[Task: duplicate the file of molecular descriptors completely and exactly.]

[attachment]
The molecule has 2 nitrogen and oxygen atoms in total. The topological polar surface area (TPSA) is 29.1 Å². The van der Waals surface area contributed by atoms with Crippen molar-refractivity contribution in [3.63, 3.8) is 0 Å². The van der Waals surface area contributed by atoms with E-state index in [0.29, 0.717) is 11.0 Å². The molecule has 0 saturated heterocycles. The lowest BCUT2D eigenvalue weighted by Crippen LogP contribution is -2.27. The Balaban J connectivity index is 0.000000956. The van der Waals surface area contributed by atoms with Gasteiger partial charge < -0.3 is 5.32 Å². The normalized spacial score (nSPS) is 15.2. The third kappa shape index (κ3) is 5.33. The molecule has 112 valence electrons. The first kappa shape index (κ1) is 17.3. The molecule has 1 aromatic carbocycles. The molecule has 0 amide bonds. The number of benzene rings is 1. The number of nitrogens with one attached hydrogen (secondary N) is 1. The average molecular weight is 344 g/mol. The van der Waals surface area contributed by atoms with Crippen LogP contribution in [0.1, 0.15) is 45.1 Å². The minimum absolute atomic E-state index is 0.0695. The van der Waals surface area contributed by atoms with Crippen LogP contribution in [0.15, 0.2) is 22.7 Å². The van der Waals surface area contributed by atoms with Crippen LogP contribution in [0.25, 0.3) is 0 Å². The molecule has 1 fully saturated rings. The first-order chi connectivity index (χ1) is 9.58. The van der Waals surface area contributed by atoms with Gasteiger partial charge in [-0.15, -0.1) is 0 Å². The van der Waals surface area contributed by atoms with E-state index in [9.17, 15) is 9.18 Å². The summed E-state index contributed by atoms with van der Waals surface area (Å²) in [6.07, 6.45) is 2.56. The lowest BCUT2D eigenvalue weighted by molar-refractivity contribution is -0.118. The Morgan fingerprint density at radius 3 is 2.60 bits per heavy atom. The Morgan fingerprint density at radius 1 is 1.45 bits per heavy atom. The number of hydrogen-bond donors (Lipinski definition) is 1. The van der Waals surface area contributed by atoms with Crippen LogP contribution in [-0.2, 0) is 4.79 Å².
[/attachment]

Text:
The molecule has 2 nitrogen and oxygen atoms in total. The topological polar surface area (TPSA) is 29.1 Å². The van der Waals surface area contributed by atoms with Crippen molar-refractivity contribution in [3.63, 3.8) is 0 Å². The van der Waals surface area contributed by atoms with E-state index in [0.29, 0.717) is 11.0 Å². The molecule has 0 saturated heterocycles. The lowest BCUT2D eigenvalue weighted by Crippen LogP contribution is -2.27. The Balaban J connectivity index is 0.000000956. The van der Waals surface area contributed by atoms with Gasteiger partial charge < -0.3 is 5.32 Å². The normalized spacial score (nSPS) is 15.2. The third kappa shape index (κ3) is 5.33. The molecule has 112 valence electrons. The first kappa shape index (κ1) is 17.3. The molecule has 1 aromatic carbocycles. The molecule has 0 amide bonds. The number of benzene rings is 1. The number of nitrogens with one attached hydrogen (secondary N) is 1. The average molecular weight is 344 g/mol. The van der Waals surface area contributed by atoms with Crippen LogP contribution in [0.1, 0.15) is 45.1 Å². The minimum absolute atomic E-state index is 0.0695. The van der Waals surface area contributed by atoms with Crippen LogP contribution in [0.15, 0.2) is 22.7 Å². The van der Waals surface area contributed by atoms with Crippen LogP contribution in [0.25, 0.3) is 0 Å². The molecule has 1 fully saturated rings. The first-order chi connectivity index (χ1) is 9.58. The van der Waals surface area contributed by atoms with Gasteiger partial charge in [-0.15, -0.1) is 0 Å². The van der Waals surface area contributed by atoms with E-state index in [9.17, 15) is 9.18 Å². The summed E-state index contributed by atoms with van der Waals surface area (Å²) in [6.07, 6.45) is 2.56. The lowest BCUT2D eigenvalue weighted by molar-refractivity contribution is -0.118. The Morgan fingerprint density at radius 3 is 2.60 bits per heavy atom. The Morgan fingerprint density at radius 1 is 1.45 bits per heavy atom. The number of hydrogen-bond donors (Lipinski definition) is 1. The van der Waals surface area contributed by atoms with Crippen LogP contribution in [-0.2, 0) is 4.79 Å².